Skip to content

Mobile VOIP: Is voice as the killer app making a comeback?

Two of the sharpest minds in the wireless industry, Ajit Jaokar of Oxford University and Chetan Sharma of the consulting firm that bears his name, have written an excellent report on mobile VOIP and argues convincingly that mobile VOIP is near the tipping point, i.e. the point of adoption which makes it take off in rocket speed.  Recent acquisitions by Telefonica of mobile VOIP company JahJah for $206m may indicate that they are not alone in thinking this, and they make a strong case against GigaOm’s earlier gloomy predictions.

Since their report was sponsored by Skype, it therefore deserves some scrutiny. The report makes a very good case on several levels.  Some of the argument presented agains mobile VOIP is that it will cannibalize operator voice revenue, thus is facing an uphill battle.  Well, there has been resistance for sure, but the premises are changing:

  • Telefonica’s recent purchase of JahJah and British Telecom of Ribbit in 2008 proves attitudes are changing among operators. Verizon just opened up to have Skype clients on their phones in case there was any doubt about this.
  • Numbers from H3G in the UK show that mobile Skype users generated almost 60% more voice revenue than non-users, Skype users spent 33% more on SMS than non-users, Skype users were 100% as likely to hold on to data add-on, and regular Skype users churned 14% less compared to non-users.
  • Flat rate data plans are growing rapidly, operators are becoming smarter at structuring them, and realizing that the bitpipe portion of what they do is not so bad.

Another argument against mobile VOIP is that the networks are not good enough to support it. This is simply not true. Sharma/Jaokar shows that mobile VOIP actually uses less data than browsing:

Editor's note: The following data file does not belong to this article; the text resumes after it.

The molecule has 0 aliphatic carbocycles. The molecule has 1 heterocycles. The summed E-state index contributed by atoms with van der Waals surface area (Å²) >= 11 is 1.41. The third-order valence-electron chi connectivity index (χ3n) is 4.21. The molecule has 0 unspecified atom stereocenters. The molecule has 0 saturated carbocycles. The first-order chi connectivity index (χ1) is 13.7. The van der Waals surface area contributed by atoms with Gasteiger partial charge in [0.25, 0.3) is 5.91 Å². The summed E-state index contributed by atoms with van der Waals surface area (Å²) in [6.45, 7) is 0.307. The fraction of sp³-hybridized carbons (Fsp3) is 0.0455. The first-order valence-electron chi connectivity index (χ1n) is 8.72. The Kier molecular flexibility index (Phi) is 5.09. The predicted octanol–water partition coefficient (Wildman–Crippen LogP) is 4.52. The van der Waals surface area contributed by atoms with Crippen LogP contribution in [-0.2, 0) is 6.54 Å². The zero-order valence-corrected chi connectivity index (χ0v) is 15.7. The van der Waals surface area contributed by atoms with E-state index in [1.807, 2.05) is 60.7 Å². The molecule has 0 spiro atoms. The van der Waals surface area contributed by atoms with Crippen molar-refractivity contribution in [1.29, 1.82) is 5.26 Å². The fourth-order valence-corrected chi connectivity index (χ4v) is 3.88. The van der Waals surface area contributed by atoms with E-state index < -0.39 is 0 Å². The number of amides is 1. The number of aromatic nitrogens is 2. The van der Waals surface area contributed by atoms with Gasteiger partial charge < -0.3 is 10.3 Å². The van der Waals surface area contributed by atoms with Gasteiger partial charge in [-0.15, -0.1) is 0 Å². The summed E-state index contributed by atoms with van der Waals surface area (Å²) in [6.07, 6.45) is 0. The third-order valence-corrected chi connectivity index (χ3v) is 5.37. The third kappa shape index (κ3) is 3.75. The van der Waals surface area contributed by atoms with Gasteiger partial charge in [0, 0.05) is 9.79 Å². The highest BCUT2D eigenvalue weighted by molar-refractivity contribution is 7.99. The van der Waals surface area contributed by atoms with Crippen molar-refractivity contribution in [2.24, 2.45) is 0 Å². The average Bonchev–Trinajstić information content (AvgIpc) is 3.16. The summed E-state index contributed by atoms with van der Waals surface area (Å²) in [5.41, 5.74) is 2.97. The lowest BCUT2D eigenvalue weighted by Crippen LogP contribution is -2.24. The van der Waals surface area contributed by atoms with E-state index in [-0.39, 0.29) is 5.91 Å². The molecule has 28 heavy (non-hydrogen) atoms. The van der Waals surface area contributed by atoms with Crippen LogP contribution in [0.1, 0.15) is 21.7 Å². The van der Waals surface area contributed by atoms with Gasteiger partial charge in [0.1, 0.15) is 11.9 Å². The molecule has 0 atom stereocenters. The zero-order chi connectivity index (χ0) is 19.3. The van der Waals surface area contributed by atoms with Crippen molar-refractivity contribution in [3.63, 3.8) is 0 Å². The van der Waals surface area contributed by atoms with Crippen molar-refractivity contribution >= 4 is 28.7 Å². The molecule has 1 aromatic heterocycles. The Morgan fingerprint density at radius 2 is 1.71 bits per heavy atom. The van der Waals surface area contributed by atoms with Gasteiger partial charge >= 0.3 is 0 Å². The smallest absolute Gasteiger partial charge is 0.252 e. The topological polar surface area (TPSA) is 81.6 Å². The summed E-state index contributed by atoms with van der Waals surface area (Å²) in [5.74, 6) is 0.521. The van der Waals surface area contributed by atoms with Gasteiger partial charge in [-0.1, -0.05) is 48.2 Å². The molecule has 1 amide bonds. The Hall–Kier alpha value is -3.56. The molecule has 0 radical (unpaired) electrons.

This is where Sharma/Jaokar neglect one issue though: networks are already congested.  Uptake is driven by video watching (which is the hightest bandwidth hog) and general growth in smartphone uptake and data plans.  This could be a major hindrance for mobile VOIP, as this usage steals bandwidth and callers may experience delay, poor quality or dropped calls. While you may accept this because you are saving money while talking to grandma, it will certainly rule it out for business calls, unless you happen to be in a city with a vast density of cell towers and you are prepared to not move around too much when you have your call (which does make it slightly less “mobile”).

However, investments into higher speed (4G, LTE, Wimax) networks are being made, and technology that allows seemless switch between wifi, mobile, wimax etc, but this will take some time before it is universal.

Then there is the question of whether voice is a killer app?  Or will it fade away as the research in Ireland mentioned in the report which showed that teenagers resort to voice as a last resort, after Facebook messages, tweets, sms or IM is exhausted (notice that email has been purposely left out here). Personally I am going the other way as I found that electronic communications simply fails to capture the context which is so important in a business setting. Then again, it has been a while since I’ve been a teenager…

Voice may definitely be making a come back as a communications channel, but also as an interaction tool. Services like GetFugu (see left) and I suspect very soon Google Voice Search uses voice as the trigger for search and for brand interaction.  Do not be surprised to see voice search integrated into Google Voice as well  (no, I do not have insight into Google’s development plans, but this would be what they say an educated guess about what Google Voice is really about…).

The real opportunity here definitely lies within the aspect of multichannel communication. Google Wave can perhaps be construed as a half hearted attempt (yes, I am not a convert — yet), but since they acquired Gizmo5 and launched Google Voice you know they are serious about it.  Other players, like Orbit are trying to create app centric multi communication/feed experiences. The service is still crude, but getting there.

If I can merge my phone book with my facebook list and LinkedIn contacts (honestly do not need Twitter followers, I’ll leave that for online marketers and social media “experts”), with VOIP, SMS and their respective messaging facilities – all in a user friendly interface, which can run in the background on my phone and my PC – then we have something. Interested VCs, please just get in touch :).

Posted in The Business of Mobile.

Tagged with , , , .